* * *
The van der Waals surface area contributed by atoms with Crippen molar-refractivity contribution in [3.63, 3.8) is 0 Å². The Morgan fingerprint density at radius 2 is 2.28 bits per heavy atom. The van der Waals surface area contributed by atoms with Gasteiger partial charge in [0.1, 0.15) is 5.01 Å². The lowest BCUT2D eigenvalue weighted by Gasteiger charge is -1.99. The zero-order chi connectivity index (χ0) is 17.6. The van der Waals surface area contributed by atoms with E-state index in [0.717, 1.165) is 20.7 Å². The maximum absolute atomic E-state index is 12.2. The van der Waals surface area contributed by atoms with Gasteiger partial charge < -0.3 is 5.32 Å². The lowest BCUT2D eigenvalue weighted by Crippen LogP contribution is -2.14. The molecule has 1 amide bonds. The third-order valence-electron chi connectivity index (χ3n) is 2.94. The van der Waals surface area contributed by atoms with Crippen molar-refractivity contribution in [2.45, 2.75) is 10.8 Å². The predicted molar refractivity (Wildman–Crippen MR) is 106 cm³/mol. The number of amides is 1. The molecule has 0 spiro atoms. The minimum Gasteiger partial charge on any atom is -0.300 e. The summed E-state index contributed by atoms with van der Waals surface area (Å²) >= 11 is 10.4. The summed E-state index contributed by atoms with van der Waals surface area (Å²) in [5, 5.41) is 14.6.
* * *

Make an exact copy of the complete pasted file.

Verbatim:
The van der Waals surface area contributed by atoms with Crippen molar-refractivity contribution in [3.63, 3.8) is 0 Å². The Morgan fingerprint density at radius 2 is 2.28 bits per heavy atom. The van der Waals surface area contributed by atoms with Gasteiger partial charge in [0.1, 0.15) is 5.01 Å². The lowest BCUT2D eigenvalue weighted by Gasteiger charge is -1.99. The zero-order chi connectivity index (χ0) is 17.6. The van der Waals surface area contributed by atoms with E-state index in [0.717, 1.165) is 20.7 Å². The maximum absolute atomic E-state index is 12.2. The van der Waals surface area contributed by atoms with Gasteiger partial charge < -0.3 is 5.32 Å². The lowest BCUT2D eigenvalue weighted by Crippen LogP contribution is -2.14. The molecule has 1 amide bonds. The third-order valence-electron chi connectivity index (χ3n) is 2.94. The van der Waals surface area contributed by atoms with Crippen molar-refractivity contribution in [2.45, 2.75) is 10.8 Å². The predicted molar refractivity (Wildman–Crippen MR) is 106 cm³/mol. The number of amides is 1. The molecule has 0 spiro atoms. The minimum Gasteiger partial charge on any atom is -0.300 e. The summed E-state index contributed by atoms with van der Waals surface area (Å²) >= 11 is 10.4. The summed E-state index contributed by atoms with van der Waals surface area (Å²) in [5, 5.41) is 14.6.